Predation on adult deer by coyotes and black bears when added to other losses (hunting, poaching, road kill, and disease) may limit deer populations at levels below what the habitat may support. High losses of fawns to coyotes and bears may reduce recruitment to such low levels that deer populations cannot sustain even minor losses among adult deer. Deer populations in eastern and northern Maine have remained below Dept objectives for more than 25 years, despite low deer hunting pressure. Deer losses to non-hunting causes exceed recruitment in the northern half of Maine during most years. In addition, despite excellent nutrition and primary production, early mortality of fawns exceeds 50% of the fawn crop most years. Research in Maine, and in surrounding states and provinces, implicates bears and coyotes as the primary source of early fawn mortality.

With losses to predation of this magnitude, the Dept’s approach focusing solely on deer harvest management has failed to allow deer populations to increase in downeast and northern Maine. During the past 25 years, the Dept has chosen not to implement adequate measures to control coyote or bear density in these areas. Nor has the Dept conducted the scientific research needed to support or refute the efficacy of predator control in managing deer populations in Maine. Federal listing of the Canada lynx as threatened on the endangered species list has enabled anti-hunting and anti- trapping factions to intimidate the Dept into curtailing Maine’s legislatively mandated coyote control program. It has now been 3 years since the Dept has implemented an already over-regulated and limited coyote snaring program in eastern and northern Maine.


1. SAM should open a discussion with the Maine Professional Guides Association about DIF&W adopting as policy the concept that coyote and black bear population density needs to be regulated in order to support management of highly valued species such as deer and moose in Maine. With the support of the MPGA, SAM should pursue adoption of this policy by DIF&W.

2. The Department, given adoption of recommendation 1 in this section, needs to support efforts to increase coyote harvests where deer are being adversely impacted by predation losses. This support includes education on safe, effective coyote hunting and trapping techniques; providing information regarding location of deer wintering areas; sanctioning of privately-conducted coyote control efforts (e.g., contests); and encouraging growth of coyote hunting among Maine’s professional guiding and outfitting industry.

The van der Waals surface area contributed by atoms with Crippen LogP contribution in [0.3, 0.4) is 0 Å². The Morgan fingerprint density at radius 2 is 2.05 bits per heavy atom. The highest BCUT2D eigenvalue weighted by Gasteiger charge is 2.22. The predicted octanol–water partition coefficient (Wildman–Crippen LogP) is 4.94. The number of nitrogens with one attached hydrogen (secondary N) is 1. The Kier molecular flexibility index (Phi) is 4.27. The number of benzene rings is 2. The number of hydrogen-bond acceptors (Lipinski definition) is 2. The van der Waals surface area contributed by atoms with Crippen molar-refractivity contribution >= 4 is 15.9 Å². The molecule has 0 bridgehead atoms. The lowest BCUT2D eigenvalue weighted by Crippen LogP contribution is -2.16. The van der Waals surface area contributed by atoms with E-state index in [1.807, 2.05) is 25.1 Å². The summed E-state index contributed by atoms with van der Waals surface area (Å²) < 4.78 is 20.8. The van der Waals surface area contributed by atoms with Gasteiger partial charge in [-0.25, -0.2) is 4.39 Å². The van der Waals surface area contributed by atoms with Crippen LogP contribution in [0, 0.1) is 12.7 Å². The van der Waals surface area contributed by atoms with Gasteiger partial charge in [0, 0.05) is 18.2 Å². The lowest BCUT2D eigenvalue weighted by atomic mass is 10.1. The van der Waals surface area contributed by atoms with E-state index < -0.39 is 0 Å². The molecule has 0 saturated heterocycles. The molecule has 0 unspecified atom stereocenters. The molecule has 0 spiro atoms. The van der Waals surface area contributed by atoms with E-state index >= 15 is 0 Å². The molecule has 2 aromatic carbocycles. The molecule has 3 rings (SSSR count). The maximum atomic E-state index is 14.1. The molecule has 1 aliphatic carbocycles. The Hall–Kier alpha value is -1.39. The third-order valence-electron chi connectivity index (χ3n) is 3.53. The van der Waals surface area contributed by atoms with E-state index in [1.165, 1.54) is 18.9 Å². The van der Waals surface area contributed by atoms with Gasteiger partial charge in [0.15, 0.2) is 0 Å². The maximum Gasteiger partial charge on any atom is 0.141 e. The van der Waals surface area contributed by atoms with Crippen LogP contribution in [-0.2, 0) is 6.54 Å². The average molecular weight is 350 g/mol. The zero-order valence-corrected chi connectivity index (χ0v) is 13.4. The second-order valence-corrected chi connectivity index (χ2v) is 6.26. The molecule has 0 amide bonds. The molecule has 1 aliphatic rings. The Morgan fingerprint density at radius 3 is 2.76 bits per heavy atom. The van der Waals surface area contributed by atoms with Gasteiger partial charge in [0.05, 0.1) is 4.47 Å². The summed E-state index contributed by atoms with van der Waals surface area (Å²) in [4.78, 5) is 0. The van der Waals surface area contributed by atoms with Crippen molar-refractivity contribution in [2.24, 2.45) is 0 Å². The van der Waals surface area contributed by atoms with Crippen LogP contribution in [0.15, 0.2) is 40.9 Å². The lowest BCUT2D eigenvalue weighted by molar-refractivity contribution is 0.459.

3. The Dept or the Legislature needs to resolve the political conflict between the federal lynx listing and the coyote control program ASAP. The state should petition the U.S. Fish and Wildlife Service to allow lynx to be managed by the state. If this petition fails, then the state should follow up with a lawsuit to remove the lynx from the federal listing. This is very important.

4. With or without resumption of the coyote snaring season, DIF&W’s animal damage control (ADC) program should be re-activated, as mandated by state law. Certified ADC agents should be trained in the selective use of trapping with foothold traps in snow, and in den hunting techniques. ADC agents, including houndsmen, need to be actively deployed in eastern and northern Maine annually between January and July.

5. Coyote control using ADC agents needs to be intensified from December through March in the vicinity of deer wintering areas in eastern and northern WMDs (new districts 1 – 14, 18, 19, 27 and 28), and in other areas with volunteers.

6. Coyote harvests should be intensified during March to July to reduce coyote predation pressure on young fawns and does during the coyote denning period, in some districts using ADC agents.

7. The coyote night-hunting season should be open all year, just as the daylight season for coyote hunting is currently.

8. Implement a cooperative study, with DIF&W and sportsmen’s groups, of the effects of intensified coyote and/ or bear removals on several large areas in eastern and northern Maine.

9. Sportsmen and the general public should be informed of the benefits and limitations of predator control in Maine. Hunters and non-hunters should be made aware of the distinction between predator eradication vs. predator density control as a wildlife management technique.

Tom Remington